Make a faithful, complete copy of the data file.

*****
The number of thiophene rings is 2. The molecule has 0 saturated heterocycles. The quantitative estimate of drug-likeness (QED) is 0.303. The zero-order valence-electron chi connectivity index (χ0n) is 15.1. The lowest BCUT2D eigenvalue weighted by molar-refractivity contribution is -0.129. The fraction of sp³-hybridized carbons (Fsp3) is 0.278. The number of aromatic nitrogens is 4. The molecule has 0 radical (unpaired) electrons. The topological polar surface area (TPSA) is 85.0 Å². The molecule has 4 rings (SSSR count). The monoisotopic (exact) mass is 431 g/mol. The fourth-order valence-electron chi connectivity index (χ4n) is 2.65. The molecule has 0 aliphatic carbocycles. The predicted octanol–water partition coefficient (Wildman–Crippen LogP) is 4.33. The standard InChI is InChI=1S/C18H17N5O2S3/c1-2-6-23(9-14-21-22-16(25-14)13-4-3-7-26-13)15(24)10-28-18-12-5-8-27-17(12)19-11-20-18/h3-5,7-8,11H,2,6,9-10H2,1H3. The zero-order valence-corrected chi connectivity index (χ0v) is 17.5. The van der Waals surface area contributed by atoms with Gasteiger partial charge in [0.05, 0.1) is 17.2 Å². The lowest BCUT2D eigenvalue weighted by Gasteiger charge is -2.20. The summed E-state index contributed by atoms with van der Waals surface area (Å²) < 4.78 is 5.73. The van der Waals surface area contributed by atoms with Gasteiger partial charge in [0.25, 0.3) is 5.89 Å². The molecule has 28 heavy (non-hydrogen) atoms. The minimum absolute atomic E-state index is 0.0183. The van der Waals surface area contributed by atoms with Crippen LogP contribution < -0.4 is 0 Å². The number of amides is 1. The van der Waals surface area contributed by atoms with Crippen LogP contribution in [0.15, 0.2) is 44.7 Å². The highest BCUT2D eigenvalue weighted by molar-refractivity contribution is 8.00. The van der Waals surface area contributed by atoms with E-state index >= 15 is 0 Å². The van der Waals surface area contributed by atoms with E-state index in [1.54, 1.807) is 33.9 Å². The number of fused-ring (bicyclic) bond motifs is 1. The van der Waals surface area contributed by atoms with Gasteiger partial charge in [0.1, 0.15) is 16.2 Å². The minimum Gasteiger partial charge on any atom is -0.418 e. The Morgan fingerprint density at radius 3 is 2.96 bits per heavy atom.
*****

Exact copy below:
The number of thiophene rings is 2. The molecule has 0 saturated heterocycles. The quantitative estimate of drug-likeness (QED) is 0.303. The zero-order valence-electron chi connectivity index (χ0n) is 15.1. The lowest BCUT2D eigenvalue weighted by molar-refractivity contribution is -0.129. The fraction of sp³-hybridized carbons (Fsp3) is 0.278. The number of aromatic nitrogens is 4. The molecule has 0 radical (unpaired) electrons. The topological polar surface area (TPSA) is 85.0 Å². The molecule has 4 rings (SSSR count). The monoisotopic (exact) mass is 431 g/mol. The fourth-order valence-electron chi connectivity index (χ4n) is 2.65. The molecule has 0 aliphatic carbocycles. The predicted octanol–water partition coefficient (Wildman–Crippen LogP) is 4.33. The standard InChI is InChI=1S/C18H17N5O2S3/c1-2-6-23(9-14-21-22-16(25-14)13-4-3-7-26-13)15(24)10-28-18-12-5-8-27-17(12)19-11-20-18/h3-5,7-8,11H,2,6,9-10H2,1H3. The zero-order valence-corrected chi connectivity index (χ0v) is 17.5. The van der Waals surface area contributed by atoms with Gasteiger partial charge in [0.05, 0.1) is 17.2 Å². The lowest BCUT2D eigenvalue weighted by Gasteiger charge is -2.20. The summed E-state index contributed by atoms with van der Waals surface area (Å²) < 4.78 is 5.73. The van der Waals surface area contributed by atoms with Gasteiger partial charge in [0.25, 0.3) is 5.89 Å². The molecule has 28 heavy (non-hydrogen) atoms. The minimum absolute atomic E-state index is 0.0183. The van der Waals surface area contributed by atoms with Crippen LogP contribution < -0.4 is 0 Å². The number of amides is 1. The van der Waals surface area contributed by atoms with Crippen LogP contribution in [0.15, 0.2) is 44.7 Å². The highest BCUT2D eigenvalue weighted by molar-refractivity contribution is 8.00. The van der Waals surface area contributed by atoms with E-state index >= 15 is 0 Å². The van der Waals surface area contributed by atoms with E-state index in [1.54, 1.807) is 33.9 Å². The number of fused-ring (bicyclic) bond motifs is 1. The van der Waals surface area contributed by atoms with Gasteiger partial charge in [0.1, 0.15) is 16.2 Å². The minimum Gasteiger partial charge on any atom is -0.418 e. The Morgan fingerprint density at radius 3 is 2.96 bits per heavy atom.